Ellie Greenberg

Dear Ellie

Think of Dear Ellie as your very own kitchen table, where you can discuss the things that are on your mind. Now that the boomers are turning 60 and those in the Greatest Generation are in their 70s, 80s, and 90swe are all blazing new trails in the third third of life. So, have a cup of coffee and let’s talk about life: the past, the present, and the future. [Editor's note: Dr. Greenberg no longer contributes to Silver Planet, but we have made her archived blog entries available as a service to our readers.]

Should I Just Be a Waitress Until This Economy Turns Around?

By Elinor Miller Greenberg, EdD

Dear Ellie:

I have been trying to make it in my own business for a number of years, and I was doing OK until this economic downturn happened. Now, my clients have disappeared, and I have not been successful finding new ones. Do you think I should stop trying and just get a waitressing job until this blows over? I am 56 years old, divorced, with a grown son and daughter. My health is good. Sharon

Dear Sharon:

There are no quick and good answers to issues of work in this economic climate. One thing is for sure: You must apply for unemployment benefits. Those funds may be your only steady source of income for a while. I surely hope that, as a self-employed person, you have been paying into the unemployment fund.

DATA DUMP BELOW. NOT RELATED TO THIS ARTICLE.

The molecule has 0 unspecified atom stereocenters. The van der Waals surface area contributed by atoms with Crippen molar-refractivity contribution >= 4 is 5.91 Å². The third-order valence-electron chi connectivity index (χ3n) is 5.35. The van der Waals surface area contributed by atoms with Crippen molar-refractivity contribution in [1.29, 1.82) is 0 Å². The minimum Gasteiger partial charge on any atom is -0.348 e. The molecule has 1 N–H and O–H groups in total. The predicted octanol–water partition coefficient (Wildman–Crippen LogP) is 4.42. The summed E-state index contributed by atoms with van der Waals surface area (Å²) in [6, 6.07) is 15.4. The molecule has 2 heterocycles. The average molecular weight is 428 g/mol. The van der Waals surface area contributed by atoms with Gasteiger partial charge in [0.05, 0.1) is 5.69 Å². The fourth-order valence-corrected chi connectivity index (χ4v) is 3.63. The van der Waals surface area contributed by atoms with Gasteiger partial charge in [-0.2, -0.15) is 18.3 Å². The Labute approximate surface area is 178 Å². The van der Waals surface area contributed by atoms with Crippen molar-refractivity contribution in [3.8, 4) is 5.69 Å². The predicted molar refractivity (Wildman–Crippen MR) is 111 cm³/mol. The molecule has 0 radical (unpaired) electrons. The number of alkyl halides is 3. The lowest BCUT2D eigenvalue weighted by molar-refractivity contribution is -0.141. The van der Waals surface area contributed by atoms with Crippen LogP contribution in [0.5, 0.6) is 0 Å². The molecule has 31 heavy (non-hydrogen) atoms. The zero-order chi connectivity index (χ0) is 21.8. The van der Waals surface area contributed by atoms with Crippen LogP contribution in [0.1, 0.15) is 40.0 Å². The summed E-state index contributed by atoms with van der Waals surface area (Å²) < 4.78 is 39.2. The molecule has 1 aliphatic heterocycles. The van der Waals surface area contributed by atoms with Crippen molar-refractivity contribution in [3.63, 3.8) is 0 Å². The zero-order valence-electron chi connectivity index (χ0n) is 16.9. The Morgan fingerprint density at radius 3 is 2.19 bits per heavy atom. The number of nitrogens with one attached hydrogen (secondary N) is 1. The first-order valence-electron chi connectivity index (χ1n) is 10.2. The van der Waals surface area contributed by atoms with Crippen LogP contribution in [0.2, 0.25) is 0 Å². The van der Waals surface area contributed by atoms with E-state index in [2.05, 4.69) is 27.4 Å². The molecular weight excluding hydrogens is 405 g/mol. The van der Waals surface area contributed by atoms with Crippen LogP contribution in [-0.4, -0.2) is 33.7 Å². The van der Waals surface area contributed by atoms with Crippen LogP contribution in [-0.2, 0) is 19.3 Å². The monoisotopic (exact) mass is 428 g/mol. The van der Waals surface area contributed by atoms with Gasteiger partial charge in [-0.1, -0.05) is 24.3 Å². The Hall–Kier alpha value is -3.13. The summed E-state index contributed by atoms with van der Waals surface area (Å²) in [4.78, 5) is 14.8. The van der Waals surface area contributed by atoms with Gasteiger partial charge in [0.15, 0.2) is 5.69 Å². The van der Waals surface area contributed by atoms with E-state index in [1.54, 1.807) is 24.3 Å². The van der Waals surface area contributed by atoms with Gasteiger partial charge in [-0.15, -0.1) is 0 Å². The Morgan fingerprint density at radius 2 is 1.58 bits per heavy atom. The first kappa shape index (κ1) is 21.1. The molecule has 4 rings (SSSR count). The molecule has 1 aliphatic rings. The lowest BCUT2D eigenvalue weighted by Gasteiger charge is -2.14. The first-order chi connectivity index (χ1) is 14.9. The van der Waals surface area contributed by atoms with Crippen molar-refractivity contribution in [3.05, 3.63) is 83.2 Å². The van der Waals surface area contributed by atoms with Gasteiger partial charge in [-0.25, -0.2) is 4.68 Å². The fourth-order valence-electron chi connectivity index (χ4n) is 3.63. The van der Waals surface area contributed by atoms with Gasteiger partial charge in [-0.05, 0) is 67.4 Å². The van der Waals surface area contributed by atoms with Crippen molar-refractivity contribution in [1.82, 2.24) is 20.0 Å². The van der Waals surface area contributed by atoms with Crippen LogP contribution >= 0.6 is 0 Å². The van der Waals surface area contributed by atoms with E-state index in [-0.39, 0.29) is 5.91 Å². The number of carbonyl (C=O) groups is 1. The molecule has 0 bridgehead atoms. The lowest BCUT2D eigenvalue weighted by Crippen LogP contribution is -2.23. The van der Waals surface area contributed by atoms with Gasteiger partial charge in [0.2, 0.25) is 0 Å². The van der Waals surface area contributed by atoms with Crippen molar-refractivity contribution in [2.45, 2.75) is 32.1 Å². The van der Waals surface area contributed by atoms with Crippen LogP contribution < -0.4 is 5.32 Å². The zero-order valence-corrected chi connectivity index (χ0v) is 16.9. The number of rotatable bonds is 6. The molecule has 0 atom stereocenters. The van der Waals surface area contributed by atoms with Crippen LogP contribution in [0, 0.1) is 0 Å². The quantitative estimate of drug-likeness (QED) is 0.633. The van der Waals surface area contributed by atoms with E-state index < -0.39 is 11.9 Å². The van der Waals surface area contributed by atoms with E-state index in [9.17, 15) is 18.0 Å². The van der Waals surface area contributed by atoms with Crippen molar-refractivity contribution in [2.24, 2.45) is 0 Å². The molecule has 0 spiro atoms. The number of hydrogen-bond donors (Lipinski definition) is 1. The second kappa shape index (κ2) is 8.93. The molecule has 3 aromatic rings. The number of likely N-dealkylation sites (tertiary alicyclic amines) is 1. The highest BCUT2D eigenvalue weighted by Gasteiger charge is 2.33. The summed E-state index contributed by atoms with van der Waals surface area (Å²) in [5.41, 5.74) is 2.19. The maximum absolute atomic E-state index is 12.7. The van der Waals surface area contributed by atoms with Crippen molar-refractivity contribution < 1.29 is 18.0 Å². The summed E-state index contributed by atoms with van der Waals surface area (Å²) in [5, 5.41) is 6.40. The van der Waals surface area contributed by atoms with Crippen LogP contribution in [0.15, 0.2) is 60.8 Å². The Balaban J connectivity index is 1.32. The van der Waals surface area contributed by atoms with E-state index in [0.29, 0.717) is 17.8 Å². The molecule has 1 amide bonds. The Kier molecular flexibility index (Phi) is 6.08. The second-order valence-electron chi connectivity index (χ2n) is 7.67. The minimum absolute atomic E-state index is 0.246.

Since I do not know anything about your skills or your business, it’s hard for me to give you specific advice. But you just can’t wait until you get new clients or the former ones return. So try to think of this period of time as a transition and make some constructive use of the opportunity to learn some new things.

For example, if you have not had a career assessment in a long time—or ever—investigate the nearest public work center or community college in your county and find out if they have assessment services. If they do, by all means, take advantage of them. Also inquire if those agencies are offering workshops on job searching. If they do, sign up!

If you can get a waitressing job, and you have some experience doing that kind of work, try it for a while. You need to find ways to keep some money coming in as you negotiate this period of time. I’m not suggesting that you trade off your self-employment for a permanent waitressing job, but it would be good if you could pay some basic bills and save a little, even during this hard time.

The old standbys are also important: networking, meeting new people, watching the ads, applying for jobs, and talking to as many people as you can. This is not the time to hide at home and become depressed and lonely. Get out and get going! Ellie

By Elinor Miller Greenberg, EdD
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